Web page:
Black Stripe with Charcoal for 1910s Suit-a-Long

Between these I have fabric for both suits but the only problem is that I can’t decide which one I want! I have major love for both. I am also not sure I’m sold completely on the charcoal. I may look for something different. Maybe a contrast color to go with the stripe? I might have enough of just the charcoal to do the entire suit with that and a contrast. That could be really lovely. The linen then could make a fabulous edwardian skirt! My mom and I are not the same size so I can’t change my mind once I start. I think my mom would be OK with either color combo, although I look better in orange.

Lots of options! What do the readers think?

 

My eShakti Experience

Thanks to a Buy Two, Get One free offer, I made my first order with eShakti, a company that sells semi-custom, Indian sewn dresses, skirts, tops and jackets. Styles seem to be short runs so the offerings change fairly quickly. eShakti works one of two ways — you can either shop by their stock sizes or you can have a piece made exactly to your measurements. Additionally, depending on the item, you can customize further changing neckline, sleeves and hem length. All pieces are cut on order and customized based on your height, even if you order stock sizes and opt for no further customization. Customizing to height can really help for fit for someone like me. I’m a curvy hourglass girl but I am also short with narrow shoulders. Most of the time getting dresses that will fit my hips and tits usually means I am swimming somewhere — in the shoulders, waist or length. Customizing for height seems to with help this. It also means that a knee-length dress will actually hit my knee. The assumption most clothing manufacturers seem to make is that if you are big busted or curvy you are also large framed and tall. There really needs to be “plus petite” or something similar. With the kind of customization they offer, eShakti seems to be sort of addressing these kind of fit issues. It takes 14 business days or 18 calendar days for you to receive any order. I ordered on April 14th and the first delivery attempt was made May 1st. They deliver via DHL and you will need to be there to sign (or wave signature, etc.)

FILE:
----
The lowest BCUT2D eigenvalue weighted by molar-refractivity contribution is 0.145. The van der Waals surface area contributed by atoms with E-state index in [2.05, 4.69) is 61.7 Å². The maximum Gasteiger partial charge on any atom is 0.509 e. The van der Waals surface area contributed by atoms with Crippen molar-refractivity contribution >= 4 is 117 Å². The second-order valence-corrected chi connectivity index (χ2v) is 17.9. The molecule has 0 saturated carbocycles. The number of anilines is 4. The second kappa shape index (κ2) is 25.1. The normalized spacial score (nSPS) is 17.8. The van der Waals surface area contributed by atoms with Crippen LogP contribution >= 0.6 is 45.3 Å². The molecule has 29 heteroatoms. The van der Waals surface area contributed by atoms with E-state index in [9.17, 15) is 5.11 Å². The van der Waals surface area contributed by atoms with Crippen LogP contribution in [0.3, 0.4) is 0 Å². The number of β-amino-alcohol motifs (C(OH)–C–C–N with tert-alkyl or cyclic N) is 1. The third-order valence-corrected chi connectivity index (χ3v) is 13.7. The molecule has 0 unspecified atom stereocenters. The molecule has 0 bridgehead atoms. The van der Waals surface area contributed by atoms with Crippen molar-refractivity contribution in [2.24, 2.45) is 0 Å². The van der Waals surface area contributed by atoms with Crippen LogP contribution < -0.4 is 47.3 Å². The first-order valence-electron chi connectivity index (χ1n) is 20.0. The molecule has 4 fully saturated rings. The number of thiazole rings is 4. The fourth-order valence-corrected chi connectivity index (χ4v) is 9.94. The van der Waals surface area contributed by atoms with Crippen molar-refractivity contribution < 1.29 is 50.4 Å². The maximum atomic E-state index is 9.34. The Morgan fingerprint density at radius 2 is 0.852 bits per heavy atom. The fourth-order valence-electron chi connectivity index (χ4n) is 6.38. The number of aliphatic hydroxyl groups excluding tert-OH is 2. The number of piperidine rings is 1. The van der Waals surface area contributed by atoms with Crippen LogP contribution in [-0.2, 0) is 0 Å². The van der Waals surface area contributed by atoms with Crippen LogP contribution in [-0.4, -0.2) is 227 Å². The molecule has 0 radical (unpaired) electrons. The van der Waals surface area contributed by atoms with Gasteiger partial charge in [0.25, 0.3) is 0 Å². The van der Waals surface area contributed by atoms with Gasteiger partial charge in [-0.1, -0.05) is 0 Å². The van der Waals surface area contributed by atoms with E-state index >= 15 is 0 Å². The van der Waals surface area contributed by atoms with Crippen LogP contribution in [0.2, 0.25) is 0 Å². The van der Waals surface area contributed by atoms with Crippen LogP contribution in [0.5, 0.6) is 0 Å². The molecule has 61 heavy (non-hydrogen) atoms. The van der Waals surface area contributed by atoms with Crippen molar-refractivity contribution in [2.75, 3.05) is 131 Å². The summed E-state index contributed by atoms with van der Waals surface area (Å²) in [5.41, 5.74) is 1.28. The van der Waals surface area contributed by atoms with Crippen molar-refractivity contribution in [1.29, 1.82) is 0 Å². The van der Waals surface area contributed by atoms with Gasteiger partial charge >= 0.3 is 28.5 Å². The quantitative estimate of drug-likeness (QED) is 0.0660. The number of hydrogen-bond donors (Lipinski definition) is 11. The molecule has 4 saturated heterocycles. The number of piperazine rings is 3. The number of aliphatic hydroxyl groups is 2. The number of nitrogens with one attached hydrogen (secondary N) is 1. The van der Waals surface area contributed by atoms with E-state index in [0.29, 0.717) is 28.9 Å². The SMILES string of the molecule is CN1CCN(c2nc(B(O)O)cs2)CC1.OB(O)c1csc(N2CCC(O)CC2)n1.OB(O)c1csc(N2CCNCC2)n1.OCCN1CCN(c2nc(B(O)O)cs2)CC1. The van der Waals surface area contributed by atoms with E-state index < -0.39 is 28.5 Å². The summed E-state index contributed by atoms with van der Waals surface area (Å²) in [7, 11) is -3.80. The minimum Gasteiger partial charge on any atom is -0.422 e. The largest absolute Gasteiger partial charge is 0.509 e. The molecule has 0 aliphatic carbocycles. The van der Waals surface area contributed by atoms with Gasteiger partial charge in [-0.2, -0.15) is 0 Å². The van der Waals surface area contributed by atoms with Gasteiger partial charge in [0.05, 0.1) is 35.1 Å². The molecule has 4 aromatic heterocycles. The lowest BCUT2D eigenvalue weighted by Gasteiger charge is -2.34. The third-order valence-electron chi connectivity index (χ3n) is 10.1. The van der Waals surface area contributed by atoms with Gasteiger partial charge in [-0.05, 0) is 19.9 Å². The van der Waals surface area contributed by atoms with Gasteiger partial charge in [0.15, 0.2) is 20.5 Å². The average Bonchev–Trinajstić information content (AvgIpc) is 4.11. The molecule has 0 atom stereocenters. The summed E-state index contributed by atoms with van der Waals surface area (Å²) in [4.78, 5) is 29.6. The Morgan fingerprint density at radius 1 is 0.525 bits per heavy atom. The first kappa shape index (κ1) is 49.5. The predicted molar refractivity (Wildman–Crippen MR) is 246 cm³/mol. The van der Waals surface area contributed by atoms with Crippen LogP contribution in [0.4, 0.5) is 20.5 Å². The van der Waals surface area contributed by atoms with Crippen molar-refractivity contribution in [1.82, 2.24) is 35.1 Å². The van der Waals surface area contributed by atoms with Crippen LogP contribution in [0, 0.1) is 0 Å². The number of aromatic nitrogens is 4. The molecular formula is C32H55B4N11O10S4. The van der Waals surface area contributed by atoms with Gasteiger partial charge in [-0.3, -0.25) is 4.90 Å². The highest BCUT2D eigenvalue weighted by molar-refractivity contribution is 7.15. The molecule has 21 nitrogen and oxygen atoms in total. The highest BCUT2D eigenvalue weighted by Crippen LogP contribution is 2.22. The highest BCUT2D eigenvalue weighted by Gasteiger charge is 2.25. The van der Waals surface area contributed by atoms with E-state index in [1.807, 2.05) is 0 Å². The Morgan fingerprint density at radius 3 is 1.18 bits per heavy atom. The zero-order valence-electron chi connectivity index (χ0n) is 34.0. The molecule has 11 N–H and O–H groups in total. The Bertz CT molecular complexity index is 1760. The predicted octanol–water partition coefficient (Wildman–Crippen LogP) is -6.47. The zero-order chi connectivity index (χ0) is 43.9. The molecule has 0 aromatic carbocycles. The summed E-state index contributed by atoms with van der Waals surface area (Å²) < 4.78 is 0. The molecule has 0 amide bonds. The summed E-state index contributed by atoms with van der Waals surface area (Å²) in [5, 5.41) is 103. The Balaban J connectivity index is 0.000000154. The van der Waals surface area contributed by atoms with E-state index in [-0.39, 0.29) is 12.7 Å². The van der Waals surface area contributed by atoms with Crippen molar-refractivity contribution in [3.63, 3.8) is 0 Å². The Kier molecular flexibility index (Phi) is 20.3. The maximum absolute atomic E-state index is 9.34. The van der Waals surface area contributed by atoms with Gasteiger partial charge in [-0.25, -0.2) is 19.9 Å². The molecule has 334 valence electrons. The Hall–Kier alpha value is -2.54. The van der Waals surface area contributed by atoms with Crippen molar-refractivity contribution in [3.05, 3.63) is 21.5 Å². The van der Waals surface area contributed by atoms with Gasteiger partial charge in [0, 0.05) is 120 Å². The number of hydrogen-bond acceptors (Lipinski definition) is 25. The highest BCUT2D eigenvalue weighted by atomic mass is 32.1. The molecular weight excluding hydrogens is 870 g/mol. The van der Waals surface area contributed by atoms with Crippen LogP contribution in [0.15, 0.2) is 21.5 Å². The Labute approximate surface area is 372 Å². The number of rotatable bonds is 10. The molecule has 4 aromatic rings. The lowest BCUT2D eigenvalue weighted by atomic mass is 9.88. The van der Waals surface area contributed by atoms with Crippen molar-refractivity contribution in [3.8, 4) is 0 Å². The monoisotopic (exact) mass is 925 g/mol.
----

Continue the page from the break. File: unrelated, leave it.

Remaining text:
So, did the clothes actually fit?